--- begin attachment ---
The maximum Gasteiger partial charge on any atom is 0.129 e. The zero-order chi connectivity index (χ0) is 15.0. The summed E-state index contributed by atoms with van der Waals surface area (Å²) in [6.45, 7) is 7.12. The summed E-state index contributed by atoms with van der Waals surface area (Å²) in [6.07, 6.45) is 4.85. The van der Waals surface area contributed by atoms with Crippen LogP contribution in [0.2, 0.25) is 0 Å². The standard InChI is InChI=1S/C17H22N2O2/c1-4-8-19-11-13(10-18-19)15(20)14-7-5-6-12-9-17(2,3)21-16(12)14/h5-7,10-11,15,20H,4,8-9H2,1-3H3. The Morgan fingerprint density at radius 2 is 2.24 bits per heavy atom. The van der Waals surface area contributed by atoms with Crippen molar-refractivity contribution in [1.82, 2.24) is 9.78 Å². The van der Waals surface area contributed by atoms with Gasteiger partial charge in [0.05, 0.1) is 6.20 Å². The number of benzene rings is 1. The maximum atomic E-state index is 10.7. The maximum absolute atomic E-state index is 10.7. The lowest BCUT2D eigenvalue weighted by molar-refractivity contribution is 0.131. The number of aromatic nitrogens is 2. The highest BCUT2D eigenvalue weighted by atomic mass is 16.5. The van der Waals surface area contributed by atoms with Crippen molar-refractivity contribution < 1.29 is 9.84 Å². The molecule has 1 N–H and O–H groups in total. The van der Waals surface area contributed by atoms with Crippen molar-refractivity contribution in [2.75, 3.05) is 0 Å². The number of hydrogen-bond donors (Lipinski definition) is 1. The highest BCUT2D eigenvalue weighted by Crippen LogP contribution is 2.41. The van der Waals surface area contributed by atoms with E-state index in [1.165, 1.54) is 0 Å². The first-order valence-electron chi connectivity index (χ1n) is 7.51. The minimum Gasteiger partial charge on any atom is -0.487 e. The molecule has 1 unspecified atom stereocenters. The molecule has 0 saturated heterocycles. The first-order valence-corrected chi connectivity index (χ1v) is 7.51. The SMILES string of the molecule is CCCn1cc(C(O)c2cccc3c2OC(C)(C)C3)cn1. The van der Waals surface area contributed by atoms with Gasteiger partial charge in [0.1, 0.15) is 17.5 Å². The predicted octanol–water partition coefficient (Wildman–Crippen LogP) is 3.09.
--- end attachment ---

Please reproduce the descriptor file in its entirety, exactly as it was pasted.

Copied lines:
The maximum Gasteiger partial charge on any atom is 0.129 e. The zero-order chi connectivity index (χ0) is 15.0. The summed E-state index contributed by atoms with van der Waals surface area (Å²) in [6.45, 7) is 7.12. The summed E-state index contributed by atoms with van der Waals surface area (Å²) in [6.07, 6.45) is 4.85. The van der Waals surface area contributed by atoms with Crippen LogP contribution in [0.2, 0.25) is 0 Å². The standard InChI is InChI=1S/C17H22N2O2/c1-4-8-19-11-13(10-18-19)15(20)14-7-5-6-12-9-17(2,3)21-16(12)14/h5-7,10-11,15,20H,4,8-9H2,1-3H3. The Morgan fingerprint density at radius 2 is 2.24 bits per heavy atom. The van der Waals surface area contributed by atoms with Crippen molar-refractivity contribution in [1.82, 2.24) is 9.78 Å². The van der Waals surface area contributed by atoms with Gasteiger partial charge in [0.05, 0.1) is 6.20 Å². The number of benzene rings is 1. The maximum atomic E-state index is 10.7. The maximum absolute atomic E-state index is 10.7. The lowest BCUT2D eigenvalue weighted by molar-refractivity contribution is 0.131. The number of aromatic nitrogens is 2. The highest BCUT2D eigenvalue weighted by atomic mass is 16.5. The van der Waals surface area contributed by atoms with Crippen molar-refractivity contribution < 1.29 is 9.84 Å². The molecule has 1 N–H and O–H groups in total. The van der Waals surface area contributed by atoms with Crippen molar-refractivity contribution in [2.75, 3.05) is 0 Å². The number of hydrogen-bond donors (Lipinski definition) is 1. The highest BCUT2D eigenvalue weighted by Crippen LogP contribution is 2.41. The van der Waals surface area contributed by atoms with E-state index in [1.165, 1.54) is 0 Å². The first-order valence-electron chi connectivity index (χ1n) is 7.51. The minimum Gasteiger partial charge on any atom is -0.487 e. The molecule has 1 unspecified atom stereocenters. The molecule has 0 saturated heterocycles. The first-order valence-corrected chi connectivity index (χ1v) is 7.51. The SMILES string of the molecule is CCCn1cc(C(O)c2cccc3c2OC(C)(C)C3)cn1. The van der Waals surface area contributed by atoms with Gasteiger partial charge in [0.1, 0.15) is 17.5 Å². The predicted octanol–water partition coefficient (Wildman–Crippen LogP) is 3.09.